I used to use a hodgepodge of cards, 1, 2, 4gb ones (still have them), and swap out as needed, then at a ceremony, while swapping, I fingerflubbed a 2gb card into a fountain. Not a big deal, got home, rinsed it off, let it dry out, and I recovered the images without a problem (of course it was then retired). This was worrying, but everything worked out okay.
    two weeks later, I was shooting a beach wedding, and we wentup on the pier to do after ceremony portraits. On a wooden pier, over the ocean, in the strong and blustery wind, I had to change out the memory card full of all the ceremony pics. Nothing bad happened. But I was very very careful (I'm not always). And I thought to myself there has got to be a better way.
    The 'better way' I use is to never change a card in the field (unless disaster strikes!), and the most effective way to prevent that from happening is to use cards that are sizeable enough to, in nearly all circumstances, never have change while 'on the job'. Because the bottom line is that you (or your environment- which you don't control) doing something to damage the card, the camera, or the files, is so incredibly vastly more likely than a spontaneous memory card failure that I chose my path for a reason.
    regardless of how you choose to go, make sure that you make a cohesive plan, and work in contingencies. Make sure your card plan works with your equipment setup, and that you have a backup plan to implement.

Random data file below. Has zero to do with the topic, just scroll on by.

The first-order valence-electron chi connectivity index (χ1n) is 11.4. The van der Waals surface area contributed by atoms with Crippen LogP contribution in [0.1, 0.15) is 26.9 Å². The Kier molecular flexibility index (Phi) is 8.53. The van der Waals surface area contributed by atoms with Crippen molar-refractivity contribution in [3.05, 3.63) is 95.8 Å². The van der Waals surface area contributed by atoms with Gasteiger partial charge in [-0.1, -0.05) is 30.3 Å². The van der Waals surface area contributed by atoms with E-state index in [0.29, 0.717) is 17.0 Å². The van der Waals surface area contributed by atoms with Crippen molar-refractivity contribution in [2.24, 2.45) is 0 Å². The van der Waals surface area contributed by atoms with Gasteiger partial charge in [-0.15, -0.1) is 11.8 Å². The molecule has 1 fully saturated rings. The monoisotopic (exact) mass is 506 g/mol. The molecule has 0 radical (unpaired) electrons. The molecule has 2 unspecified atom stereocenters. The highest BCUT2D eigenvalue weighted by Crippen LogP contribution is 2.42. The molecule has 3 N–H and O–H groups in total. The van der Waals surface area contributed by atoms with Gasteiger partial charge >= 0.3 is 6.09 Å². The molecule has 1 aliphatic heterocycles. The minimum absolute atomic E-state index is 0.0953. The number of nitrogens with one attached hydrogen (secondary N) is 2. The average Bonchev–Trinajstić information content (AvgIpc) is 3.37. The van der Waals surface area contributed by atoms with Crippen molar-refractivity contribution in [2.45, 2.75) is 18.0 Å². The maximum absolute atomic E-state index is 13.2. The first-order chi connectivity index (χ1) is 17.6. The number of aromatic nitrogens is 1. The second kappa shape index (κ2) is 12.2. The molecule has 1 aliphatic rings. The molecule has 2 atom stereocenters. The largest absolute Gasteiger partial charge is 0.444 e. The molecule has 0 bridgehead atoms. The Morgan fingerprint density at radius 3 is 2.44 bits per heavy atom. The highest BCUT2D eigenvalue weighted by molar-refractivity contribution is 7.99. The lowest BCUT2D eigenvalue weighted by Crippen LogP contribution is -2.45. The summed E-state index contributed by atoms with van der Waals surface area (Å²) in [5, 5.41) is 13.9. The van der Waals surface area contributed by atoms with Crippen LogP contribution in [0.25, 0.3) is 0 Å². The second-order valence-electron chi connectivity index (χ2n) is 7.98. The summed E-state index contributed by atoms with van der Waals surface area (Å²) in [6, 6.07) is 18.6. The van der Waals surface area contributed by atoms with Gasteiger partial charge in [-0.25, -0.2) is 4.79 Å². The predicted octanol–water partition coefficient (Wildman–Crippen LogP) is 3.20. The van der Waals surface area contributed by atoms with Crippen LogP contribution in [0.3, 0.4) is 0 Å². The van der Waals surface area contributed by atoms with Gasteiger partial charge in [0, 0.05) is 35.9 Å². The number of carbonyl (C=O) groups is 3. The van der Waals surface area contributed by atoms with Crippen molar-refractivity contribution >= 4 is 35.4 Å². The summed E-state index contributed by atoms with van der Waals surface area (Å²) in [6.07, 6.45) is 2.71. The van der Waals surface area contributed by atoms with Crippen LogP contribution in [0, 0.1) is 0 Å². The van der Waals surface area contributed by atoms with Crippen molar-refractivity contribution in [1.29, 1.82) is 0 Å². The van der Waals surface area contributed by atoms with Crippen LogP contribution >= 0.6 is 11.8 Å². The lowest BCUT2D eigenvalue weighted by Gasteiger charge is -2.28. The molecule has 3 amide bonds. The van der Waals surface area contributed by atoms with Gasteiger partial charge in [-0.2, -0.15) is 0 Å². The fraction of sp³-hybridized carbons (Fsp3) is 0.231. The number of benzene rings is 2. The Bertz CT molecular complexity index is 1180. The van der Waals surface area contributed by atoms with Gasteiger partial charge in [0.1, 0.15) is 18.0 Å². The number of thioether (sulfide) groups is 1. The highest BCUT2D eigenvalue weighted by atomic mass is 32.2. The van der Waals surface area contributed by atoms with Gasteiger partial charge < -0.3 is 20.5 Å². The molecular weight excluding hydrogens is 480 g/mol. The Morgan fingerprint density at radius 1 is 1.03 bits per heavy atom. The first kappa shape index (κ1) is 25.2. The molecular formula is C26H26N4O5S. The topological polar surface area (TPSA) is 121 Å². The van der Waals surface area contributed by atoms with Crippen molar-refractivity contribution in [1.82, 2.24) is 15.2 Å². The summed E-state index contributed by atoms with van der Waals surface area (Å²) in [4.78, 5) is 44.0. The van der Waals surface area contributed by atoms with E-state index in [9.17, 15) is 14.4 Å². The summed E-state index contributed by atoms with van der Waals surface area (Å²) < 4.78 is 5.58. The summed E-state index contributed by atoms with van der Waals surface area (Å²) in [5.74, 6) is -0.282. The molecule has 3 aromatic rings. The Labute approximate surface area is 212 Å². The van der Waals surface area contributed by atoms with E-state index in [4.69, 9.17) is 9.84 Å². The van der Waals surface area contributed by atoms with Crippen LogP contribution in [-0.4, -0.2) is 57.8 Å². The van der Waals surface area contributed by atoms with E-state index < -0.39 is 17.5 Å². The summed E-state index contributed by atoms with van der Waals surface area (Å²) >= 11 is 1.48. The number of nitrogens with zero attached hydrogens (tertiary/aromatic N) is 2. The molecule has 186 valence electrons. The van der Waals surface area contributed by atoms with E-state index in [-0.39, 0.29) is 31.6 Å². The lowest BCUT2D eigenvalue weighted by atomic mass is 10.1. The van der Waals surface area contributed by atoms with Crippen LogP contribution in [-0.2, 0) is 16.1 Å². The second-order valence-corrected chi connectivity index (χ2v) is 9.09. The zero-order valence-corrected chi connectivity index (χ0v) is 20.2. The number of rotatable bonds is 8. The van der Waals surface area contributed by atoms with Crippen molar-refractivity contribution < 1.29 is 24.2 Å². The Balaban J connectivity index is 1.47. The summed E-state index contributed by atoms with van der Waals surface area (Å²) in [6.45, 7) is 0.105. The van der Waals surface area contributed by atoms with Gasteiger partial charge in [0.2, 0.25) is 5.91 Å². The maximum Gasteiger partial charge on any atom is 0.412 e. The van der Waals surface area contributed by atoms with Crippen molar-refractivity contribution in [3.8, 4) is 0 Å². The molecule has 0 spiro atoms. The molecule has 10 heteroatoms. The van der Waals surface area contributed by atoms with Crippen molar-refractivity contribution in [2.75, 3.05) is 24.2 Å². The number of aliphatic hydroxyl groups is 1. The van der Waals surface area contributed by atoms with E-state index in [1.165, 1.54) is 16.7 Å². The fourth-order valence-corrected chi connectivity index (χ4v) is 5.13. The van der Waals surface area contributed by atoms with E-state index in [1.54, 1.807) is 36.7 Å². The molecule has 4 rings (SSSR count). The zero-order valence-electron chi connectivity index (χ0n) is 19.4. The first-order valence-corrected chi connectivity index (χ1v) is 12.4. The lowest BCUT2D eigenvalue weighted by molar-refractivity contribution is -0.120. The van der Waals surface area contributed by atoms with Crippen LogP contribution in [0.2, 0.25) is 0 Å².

5. I agree with everything that has been said. I used to change cards at each stage of the wedding so as not to loose a whole wedding, but now I have upgraded my camera to a Nikon D600 with twin cards I now use two 64GB cards one backing up the other. Problem solved.
  6. I don't shoot "weddings" any more, but I still shoot various professional assignments. I am not overly tech savvy so I tend
    to keep things very simple. I prefer not to change cards unless I have to. Such as if I am working for someone else doing
    a location portrait setup, then I use their cards or even larger format cameras and just turn them over and leave when I'm
    done. For me I use several DX bodies with 16GB cards and down load via the cable along the way onto a laptop, then
    once back at my home office I transfer those files onto backup hard drives or other media as needed and just clear and re